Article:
those two are Tabula rasa & Penrose, I think the two hlped me somehow understand what is going on...


message 11: by Snail in Danger (Sid) (last edited Mar 10, 2012 04:14AM) (new)

Snail in Danger (Sid) Nicolaides (upsight) | 187 comments Yes - although technically I think they were not misspelled, just borrowed into Russian and then transcribed into the Roman alphabet. /pedant


message 12: by Jasmine M (new)

Jasmine M | 19 comments Snail in Danger (Sid) wrote: "Yes - although technically I think they were not misspelled, just borrowed into Russian and then transcribed into the Roman alphabet. /pedant"

um, nope, they are misspelled, I was checking them on google translate, what I was thinking while reading is that the boy spelled the words the way he heard them, there was a ward "qantumikal" I truly thought it might mean something misspelled, but for the life of me I don't know what, I'm not even a native English speaker, and the added Russian expressions could be confusing, any idea what "qantumikal" means?


message 13: by Snail in Danger (Sid) (last edited Mar 10, 2012 07:49AM) (new)

Snail in Danger (Sid) Nicolaides (upsight) | 187 comments Quantumical ... though in English we would generally just say "quantum" I think. (Or he might have been going for "quantum mechanical." Hard to say.)

I looked up Penrose and it's Пенроуз in Russian. (Or Zhenya could be Ukrainian, which renders the last name the same way. I think. I don't really speak either of these languages, I know just enough about the alphabets to get myself in trouble.) Anyway, my point is that Penroz is a reasonable way to use the Roman alphabet to represent how a Russian or Ukrainian speaker would say "Penrose." Ditto for tabyula raza and tabula rasa. /pointless linguistic digression

Or maybe Crosshill was just trying to show that Zhenya was young and didn't know how to spell those words. Could be either. Though as a sometime-descriptivist I prefer the "not misspelled" interpretation. (Okay, now the linguistic digression is really over.)


message 14: by Jasmine M (new)

Jasmine M | 19 comments Snail in Danger (Sid) wrote: maybe Crosshill was just trying to show that Zhenya was young and didn't know how to spell those words"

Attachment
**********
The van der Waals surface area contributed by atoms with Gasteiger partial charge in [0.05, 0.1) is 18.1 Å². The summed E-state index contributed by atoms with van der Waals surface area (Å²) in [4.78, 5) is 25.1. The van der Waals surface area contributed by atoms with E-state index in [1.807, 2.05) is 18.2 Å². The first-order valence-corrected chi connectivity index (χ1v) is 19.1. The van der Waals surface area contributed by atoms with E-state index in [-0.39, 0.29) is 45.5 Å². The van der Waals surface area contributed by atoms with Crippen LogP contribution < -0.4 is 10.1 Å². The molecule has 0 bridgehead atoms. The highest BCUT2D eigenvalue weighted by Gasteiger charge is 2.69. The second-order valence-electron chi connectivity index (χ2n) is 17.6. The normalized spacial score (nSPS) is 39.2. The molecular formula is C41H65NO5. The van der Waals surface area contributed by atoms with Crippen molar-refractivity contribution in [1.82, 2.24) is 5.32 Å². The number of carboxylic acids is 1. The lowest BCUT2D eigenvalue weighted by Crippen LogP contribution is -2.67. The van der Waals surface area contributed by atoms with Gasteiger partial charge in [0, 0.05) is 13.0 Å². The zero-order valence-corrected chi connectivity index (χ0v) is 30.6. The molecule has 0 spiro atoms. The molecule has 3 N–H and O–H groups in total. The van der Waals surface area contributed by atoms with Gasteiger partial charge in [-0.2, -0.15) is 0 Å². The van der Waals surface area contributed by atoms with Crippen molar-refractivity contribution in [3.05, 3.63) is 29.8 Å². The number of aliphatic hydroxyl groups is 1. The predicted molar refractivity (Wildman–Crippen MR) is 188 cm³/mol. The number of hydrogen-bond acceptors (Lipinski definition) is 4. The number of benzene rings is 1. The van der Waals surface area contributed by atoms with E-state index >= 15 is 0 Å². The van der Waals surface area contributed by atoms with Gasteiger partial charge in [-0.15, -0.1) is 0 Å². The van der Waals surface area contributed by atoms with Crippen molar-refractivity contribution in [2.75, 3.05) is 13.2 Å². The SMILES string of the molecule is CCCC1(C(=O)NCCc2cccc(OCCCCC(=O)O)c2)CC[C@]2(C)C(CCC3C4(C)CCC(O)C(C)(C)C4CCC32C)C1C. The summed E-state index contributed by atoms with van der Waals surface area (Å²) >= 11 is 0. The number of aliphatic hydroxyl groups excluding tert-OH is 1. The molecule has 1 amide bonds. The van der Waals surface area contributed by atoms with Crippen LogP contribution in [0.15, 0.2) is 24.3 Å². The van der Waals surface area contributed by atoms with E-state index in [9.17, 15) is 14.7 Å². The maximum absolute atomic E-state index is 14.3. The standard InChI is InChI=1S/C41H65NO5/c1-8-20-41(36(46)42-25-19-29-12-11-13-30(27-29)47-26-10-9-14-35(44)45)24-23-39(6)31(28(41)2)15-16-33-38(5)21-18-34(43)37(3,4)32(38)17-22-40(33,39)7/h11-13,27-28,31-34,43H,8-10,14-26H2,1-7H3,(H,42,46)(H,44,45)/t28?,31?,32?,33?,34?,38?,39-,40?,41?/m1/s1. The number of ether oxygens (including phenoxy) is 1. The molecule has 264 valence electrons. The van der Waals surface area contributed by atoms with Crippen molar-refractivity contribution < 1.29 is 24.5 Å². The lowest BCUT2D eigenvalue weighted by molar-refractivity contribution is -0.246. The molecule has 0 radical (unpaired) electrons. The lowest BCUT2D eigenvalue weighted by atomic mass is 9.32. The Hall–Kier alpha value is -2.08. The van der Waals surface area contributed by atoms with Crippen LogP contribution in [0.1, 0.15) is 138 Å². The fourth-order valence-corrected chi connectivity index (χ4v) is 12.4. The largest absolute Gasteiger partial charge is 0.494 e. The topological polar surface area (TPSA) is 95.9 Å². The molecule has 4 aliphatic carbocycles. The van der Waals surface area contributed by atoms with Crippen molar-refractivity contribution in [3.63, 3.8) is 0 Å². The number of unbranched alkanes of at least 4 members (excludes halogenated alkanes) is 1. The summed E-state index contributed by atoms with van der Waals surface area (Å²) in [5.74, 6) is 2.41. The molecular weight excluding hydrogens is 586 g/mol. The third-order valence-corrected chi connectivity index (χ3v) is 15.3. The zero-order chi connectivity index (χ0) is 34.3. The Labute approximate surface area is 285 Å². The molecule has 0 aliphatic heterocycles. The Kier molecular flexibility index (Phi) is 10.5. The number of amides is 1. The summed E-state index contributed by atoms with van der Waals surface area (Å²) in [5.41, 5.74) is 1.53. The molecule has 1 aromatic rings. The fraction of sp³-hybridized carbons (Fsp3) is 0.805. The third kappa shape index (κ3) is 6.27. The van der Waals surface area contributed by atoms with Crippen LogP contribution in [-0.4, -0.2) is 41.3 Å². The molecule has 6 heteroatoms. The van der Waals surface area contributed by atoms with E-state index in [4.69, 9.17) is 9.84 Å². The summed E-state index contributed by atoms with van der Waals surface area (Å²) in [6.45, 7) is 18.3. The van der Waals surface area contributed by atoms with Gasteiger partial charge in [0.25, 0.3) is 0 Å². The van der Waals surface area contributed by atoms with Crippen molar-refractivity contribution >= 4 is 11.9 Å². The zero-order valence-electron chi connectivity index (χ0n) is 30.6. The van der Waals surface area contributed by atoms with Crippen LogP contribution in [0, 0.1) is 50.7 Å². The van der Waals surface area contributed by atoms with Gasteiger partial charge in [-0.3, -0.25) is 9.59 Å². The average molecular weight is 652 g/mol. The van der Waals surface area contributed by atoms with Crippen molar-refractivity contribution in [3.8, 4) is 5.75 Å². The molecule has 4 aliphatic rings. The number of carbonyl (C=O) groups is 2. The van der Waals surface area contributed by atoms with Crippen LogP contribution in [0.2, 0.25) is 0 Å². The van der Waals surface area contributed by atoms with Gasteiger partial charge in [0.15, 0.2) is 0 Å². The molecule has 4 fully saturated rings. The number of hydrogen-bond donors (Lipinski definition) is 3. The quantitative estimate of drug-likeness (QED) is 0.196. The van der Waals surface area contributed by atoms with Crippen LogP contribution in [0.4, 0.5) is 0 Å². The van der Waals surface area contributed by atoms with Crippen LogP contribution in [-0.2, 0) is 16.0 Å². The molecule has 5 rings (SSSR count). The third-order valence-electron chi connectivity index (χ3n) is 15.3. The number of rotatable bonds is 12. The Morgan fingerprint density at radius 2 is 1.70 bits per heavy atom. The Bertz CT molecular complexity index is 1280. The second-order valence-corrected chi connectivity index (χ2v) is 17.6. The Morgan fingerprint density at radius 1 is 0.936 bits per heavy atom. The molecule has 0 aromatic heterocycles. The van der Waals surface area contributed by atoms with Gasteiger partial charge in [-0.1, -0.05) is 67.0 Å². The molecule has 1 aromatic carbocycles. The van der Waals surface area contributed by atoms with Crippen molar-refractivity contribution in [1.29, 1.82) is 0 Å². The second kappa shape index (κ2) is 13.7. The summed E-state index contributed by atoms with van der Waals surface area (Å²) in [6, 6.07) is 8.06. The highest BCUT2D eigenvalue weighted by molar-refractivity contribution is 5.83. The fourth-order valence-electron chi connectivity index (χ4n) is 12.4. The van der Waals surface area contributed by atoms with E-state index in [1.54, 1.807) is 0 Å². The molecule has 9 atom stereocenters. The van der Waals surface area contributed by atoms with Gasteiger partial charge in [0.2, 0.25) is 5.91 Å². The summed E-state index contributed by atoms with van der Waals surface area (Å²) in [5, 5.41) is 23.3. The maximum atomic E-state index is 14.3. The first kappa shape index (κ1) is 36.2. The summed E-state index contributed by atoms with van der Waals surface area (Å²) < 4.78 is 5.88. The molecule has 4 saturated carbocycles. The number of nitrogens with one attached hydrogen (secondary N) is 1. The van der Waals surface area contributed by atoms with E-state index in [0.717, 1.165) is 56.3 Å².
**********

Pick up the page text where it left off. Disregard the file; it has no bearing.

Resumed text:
that's what I was trying to say, probably came out wrong

Quantumical... I thought it would be so, is Quantum physics the one with the "Strings Theory"?..... I think I know as much about physics as I do about psychology ;D
so I'm ignoring both at the moment and say , I liked the narrator, I was hoping for another POV, may be a message from the mother or something, you know... to see things from a different perspective, but it was nice nonetheless


message 15: by Stefan, Group Founder + Moderator (Retired) (new)

Stefan (sraets) | 1667 comments Mod
Interesting story, but I think many people will miss a lot of what's going on because of the limited p.o.v. and the subject matter. Flowers for Algernon worked so well because readers understood what was happening and what was being done to the main character - in this case I think that might not always be the case. I enjoyed this one but I don't think it's up to par with some of the others.


message 16: by Renee (new)

Renee (elenarenee) | 82 comments I am with whom ever said stories with pet deaths should have warnings. I think I must have a sick mind. Kill all the people you want in a story but one animal and I am destroyed


message 17: by Shel, Moderator (new)

Shel (shel99) | 2175 comments Mod
I think I understood this pretty well. How sad! The title had me prepared for an emotional mother/son relationship, but I wouldn't have imagined this. Poor kiddo, poor doggie, and poor mama!